I have always had an interest in the first day of summer, aka, “The Summer Solstice.” You see, I was born on June 20th, the last day of spring and what turns out to be the second longest day of the year in the northern hemisphere. I still recall being a kid and looking at my grandparents’ calendar from the hardware store, the one detailing the times for sunrise and sunset for each day.  The longer the days, the closer we got to my birthday.

I love summer because that’s when things grow.  Long summer days bring enough of the sun’s energy to earth to make crops flourish and turn water and nutrients into good food, green trees, and lush lawns. It’s the time of year of when the earth produces enough for the rest of the year.

What’s all this have to do with coaching?  Well, this is really just a chance for me to recount my love for summer, but I suppose there are also some things about summer that are analogous to the coaching relationship.  I don’t think coaches are “the sun,” but I do think coaches can serve an important role in the lives of folks who are experiencing a summertime season.  What I mean is that we all go through cycles of flourishing and floundering, and that as coaches we can be one of the ways God helps others flourish during times of growth and change.  Here are some other thoughts on how coaches serve during these summertime spells:

  • Light and Heat.  These are the signs of energy, and sometimes a clients needs one, or the other, or both.  Light is awareness and coaches facilitate the creation of new awareness for the client through our inquiry and our observations.  It is with new awareness that  perspectives shift, possibilities pop up, and new actions emerge.  Heat is challenge.  As coaches, it is oftentimes our role to challenge a client to push forward and reach beyond what she thought possible.  Challenge is a positive stretch forward, upward, and beyond so that what was out of reach becomes the new normal.
  • Work to be Done.  I don’t know who started the myth of lazy summer days, but I do know from growing up in a farming community that summer = work (and lots of it!).  When a client emerges from a winter season and is energized by a fresh vision, excited by a new project, or stimulated by a new relationship, it’s a sign that there is work to be done.  I know some clients who get so giddy about the initial wave of growth (the seedling stage) that they fail to cultivate the new growth so that it can bear fruit later on.  As coaches, it’s out role to consistently push for action because actions produce results.  I think one of the best things we can do for a client is to give him space to dream about what could be, time to marvel at the new realities emerging around him, and to then ask, “Now, what actions are required of you?”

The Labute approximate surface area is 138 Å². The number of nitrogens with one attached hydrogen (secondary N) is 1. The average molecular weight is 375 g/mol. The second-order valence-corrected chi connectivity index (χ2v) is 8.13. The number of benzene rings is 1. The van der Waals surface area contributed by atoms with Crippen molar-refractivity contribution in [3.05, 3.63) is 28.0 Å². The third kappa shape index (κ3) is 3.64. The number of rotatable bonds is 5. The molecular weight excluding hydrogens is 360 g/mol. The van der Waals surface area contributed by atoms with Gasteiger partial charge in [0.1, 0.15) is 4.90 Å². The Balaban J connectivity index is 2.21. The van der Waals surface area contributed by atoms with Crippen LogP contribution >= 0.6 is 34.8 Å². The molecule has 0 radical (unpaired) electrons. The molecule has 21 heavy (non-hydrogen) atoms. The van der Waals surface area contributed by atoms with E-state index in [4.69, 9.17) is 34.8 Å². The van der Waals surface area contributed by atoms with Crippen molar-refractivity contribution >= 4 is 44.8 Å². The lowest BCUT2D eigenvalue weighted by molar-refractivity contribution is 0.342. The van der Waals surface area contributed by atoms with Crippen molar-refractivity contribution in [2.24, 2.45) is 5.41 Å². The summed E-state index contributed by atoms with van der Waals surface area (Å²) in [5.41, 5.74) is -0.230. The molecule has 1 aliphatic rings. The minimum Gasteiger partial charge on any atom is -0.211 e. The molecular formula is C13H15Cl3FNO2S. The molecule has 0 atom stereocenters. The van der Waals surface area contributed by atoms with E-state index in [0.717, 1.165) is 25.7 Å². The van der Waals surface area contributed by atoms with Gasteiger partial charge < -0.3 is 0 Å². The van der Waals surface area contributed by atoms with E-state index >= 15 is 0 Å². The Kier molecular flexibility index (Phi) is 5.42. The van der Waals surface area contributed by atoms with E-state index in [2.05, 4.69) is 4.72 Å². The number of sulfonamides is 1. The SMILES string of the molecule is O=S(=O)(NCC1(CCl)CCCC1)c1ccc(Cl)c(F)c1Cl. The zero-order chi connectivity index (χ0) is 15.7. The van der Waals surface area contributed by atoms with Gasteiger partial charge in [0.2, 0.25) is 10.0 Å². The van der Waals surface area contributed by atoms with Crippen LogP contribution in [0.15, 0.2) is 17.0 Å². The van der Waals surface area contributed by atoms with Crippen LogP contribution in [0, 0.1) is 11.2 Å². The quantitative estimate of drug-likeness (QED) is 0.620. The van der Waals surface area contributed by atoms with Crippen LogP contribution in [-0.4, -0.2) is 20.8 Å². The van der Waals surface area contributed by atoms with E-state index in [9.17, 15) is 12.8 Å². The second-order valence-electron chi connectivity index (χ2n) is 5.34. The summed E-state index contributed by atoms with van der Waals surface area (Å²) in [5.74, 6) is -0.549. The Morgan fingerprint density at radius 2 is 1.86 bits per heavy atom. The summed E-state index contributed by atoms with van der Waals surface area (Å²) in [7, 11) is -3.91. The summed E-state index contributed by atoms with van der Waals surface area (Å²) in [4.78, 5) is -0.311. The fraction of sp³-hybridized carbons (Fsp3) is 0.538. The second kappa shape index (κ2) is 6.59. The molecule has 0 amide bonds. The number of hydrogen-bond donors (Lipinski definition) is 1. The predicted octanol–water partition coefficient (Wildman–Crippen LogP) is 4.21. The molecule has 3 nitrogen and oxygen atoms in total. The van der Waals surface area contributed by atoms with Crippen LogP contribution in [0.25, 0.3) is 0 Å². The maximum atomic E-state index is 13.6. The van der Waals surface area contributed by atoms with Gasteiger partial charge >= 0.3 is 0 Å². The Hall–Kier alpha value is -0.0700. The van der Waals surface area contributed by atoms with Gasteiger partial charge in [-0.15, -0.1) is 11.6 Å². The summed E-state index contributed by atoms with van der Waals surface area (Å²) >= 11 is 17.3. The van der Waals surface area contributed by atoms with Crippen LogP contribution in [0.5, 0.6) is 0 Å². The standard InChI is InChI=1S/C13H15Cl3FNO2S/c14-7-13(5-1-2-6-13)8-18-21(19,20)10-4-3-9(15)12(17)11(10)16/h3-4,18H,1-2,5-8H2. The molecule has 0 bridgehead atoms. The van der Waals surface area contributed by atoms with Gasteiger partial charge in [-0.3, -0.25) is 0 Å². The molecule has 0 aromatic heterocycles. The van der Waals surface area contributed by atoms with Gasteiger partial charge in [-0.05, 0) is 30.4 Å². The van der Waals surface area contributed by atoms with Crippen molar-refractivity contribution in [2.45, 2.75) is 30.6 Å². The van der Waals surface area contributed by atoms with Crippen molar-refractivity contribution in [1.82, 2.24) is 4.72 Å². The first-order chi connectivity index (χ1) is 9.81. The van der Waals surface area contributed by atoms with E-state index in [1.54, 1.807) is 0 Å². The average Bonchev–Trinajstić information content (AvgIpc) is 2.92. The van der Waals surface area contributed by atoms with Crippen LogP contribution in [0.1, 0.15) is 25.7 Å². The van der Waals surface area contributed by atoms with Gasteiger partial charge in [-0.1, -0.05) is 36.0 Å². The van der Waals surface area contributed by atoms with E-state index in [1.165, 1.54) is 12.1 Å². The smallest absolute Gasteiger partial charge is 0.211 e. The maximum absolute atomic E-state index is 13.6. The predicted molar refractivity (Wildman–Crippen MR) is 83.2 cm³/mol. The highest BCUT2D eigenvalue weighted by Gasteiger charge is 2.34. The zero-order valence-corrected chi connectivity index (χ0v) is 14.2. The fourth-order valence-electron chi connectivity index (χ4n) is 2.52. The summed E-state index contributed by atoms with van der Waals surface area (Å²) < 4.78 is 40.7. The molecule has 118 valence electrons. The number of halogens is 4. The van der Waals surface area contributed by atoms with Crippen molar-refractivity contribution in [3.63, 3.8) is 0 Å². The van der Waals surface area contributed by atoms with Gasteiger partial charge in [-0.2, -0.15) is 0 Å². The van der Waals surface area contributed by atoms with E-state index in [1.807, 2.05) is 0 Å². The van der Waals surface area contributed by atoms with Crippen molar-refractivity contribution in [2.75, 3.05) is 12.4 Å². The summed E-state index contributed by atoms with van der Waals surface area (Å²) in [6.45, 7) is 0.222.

• Take a Break. The flip side of work is taking a break.  Smart farmers, gardeners and other summer seasonal workers know that working in the early and late parts of the day (while taking a siesta during the hottest and most dangerous part of the day) is smart and efficient.  Each summer day is long and so is the season itself, so it’s important to pace oneself.  Sometimes a client is so enthusiastic about a new endeavor that he loses sense of his own capacity and works too hard for too long.  Coaches often need to remind clients of the need for pacing and the value of breaks so the client doesn’t burn out, stroke out, or pass out.  We need to ask questions of the client about how he knows a break is needed, what a break needs to look like for him, and when he’ll know it’s time to get back to work.

Enough about serving our coaching clients, so what about you?  What’s growing in your garden this summer?  What new thing is emerging and needs your attention?  Are you now in a season of growth and change, or are you still staring at the calendar longing for those long summer days?  What do you need most during this season in your life?  Where could you find it and who could help you?

Blessings on you this summer!

Chad Hall, PCC, is a seasoned coach and big fan of summer.  He’s also Director of Coaching for Western Seminary, a Principal with Coach Approach Ministries, and a Partner with iNTERNAL iMPACT.

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